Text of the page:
Europe’s great cities remain perpetual favorites for travelers. David Whitley looks back at their illustrious histories and asks what they offer today
The old world, it seems, isn’t old news. While new and in-vogue travel destinations come and go elsewhere around the world, it seems the great cities of Europe have an enduring appeal for US vacationers.
Office of Travel and Tourism Industries statistics for 2012 show that 18.5% of air passengers traveling overseas headed to Europe. That’s up a modest 3.9% year-on-year, but anecdotal evidence suggests 2013 bookings will be even stronger.
Tauck is reporting double-digit growth for European breaks, with corporate communications manager Tom Armstrong putting a lot down to widely available flights that aren’t overly long and US residents feeling a personal connection due to ancestry.
But other factors also come into play, including photogenic castles, awe-inspiring cathedrals and the ease of stringing together three or four cities, all with very distinct feels and in different countries, into one trip.
Steve Born, vice president of marketing for the Globus group, pinpoints the history, personalities, culture, architecture, food and art as the main attractions of Europe’s cities.
“I’d say the appeal is all of these things bundled into the authentic character of these cities,” he says. “Character that can’t be replicated in cities in the US or elsewhere.”
There’s a variety in European cities that lends itself to repeat visits too. Melissa da Silva, president of Contiki Vacations, says millennials are attracted to London as a starting point from which to explore more of the region.
“It’s not so intimidating for first-time travelers to land in an English-speaking country, and visitlondon.com does a great job of targeting and speaking to the youth market.”
The 2012 Olympics have had an effect too — there seems to be unanimous agreement over an upswing in enquiries about London. Cost is another factor helping to boost European bookings, according to Lauren Volcheff, vice president of marketing at Tourism Holdings.
“The average nightly rate of European hotels has gone down 4.7% compared to last year, which contributes to the increase in bookings.”
The affordability factor is key to the appeal of central European cities such as Berlin, Prague and Budapest. But the market for European trips is by no means homogenous. “It’s all about matching clients with vacation choices that fit their lifestyles and budgets,” says John Caldwell, president of MLT Vacations.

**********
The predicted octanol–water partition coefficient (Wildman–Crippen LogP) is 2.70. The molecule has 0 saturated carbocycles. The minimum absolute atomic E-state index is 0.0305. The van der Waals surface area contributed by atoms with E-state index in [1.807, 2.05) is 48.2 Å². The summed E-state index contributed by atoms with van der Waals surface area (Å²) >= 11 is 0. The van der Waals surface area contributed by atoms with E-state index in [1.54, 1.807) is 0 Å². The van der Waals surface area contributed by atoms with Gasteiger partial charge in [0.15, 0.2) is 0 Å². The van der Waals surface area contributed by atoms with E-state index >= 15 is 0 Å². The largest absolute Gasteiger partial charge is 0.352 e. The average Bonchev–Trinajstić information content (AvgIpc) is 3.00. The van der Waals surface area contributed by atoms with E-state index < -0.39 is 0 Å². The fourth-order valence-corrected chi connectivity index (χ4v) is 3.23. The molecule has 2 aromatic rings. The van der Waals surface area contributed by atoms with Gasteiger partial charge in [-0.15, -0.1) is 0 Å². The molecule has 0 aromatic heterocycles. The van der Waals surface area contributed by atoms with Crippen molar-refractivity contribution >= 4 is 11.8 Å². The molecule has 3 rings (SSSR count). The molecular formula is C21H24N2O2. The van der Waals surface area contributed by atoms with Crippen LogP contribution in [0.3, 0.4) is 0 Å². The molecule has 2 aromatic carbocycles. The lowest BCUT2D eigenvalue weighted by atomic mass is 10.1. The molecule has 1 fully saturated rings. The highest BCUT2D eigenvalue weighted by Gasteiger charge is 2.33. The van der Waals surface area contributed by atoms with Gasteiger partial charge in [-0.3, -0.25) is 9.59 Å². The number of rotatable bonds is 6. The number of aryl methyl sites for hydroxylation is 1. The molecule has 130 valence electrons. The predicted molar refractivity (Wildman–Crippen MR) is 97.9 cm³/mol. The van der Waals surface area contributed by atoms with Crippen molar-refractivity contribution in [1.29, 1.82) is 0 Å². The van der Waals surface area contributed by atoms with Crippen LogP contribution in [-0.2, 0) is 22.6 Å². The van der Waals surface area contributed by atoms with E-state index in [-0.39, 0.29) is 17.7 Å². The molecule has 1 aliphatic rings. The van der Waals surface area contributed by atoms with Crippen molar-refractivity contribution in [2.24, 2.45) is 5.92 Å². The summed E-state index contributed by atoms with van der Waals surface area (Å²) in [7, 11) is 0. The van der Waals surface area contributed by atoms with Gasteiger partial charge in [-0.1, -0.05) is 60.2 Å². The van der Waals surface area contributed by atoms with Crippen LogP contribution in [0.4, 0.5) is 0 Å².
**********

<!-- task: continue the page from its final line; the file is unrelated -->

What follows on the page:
First-timers may desire classics such as Big Ben, the Colosseum or the Eiffel Tower, but others are drawn to Italian designer shopping, grazing authentic tapas bars or experiencing the energetic change that has swept through former communist countries.
Choice, as well as culture, lures people to this compact continent. Here we take a look at some of Europe’s top city break options, whatever your clients’ tastes and interests…
Go for: Edge and nightlife.
Why: So many creative types have moved to the German capital from across the world that English is like a default first language. Alternative Berlin Tours (www.alternativeberlin.com) does a great job in showing off the city’s edgy sidestreet art tours, workshops and nighttime crawls to computer hackers’ dens and abandoned tower blocks.
Berlin’s epicenter of cool is ever-shifting — the Kreuzkolln neighborhood is the current hip hub — but many of the former hotspots, particularly in Mitte and Prenzlauer Berg, still have a wonderful live-and-let-live character.
Berlin’s modern history is also fascinating. Many walking tours take routes around key Nazi- and Cold War-era sites; parts of the Berlin Wall still stand, too. The stretch along Bernauer Strasse is now an open-air museum, while the Berliner Unterwelten tours (www.berliner-unterwelten.de) from Berlin-Gesundbrunnen station head through Cold War nuclear bunkers.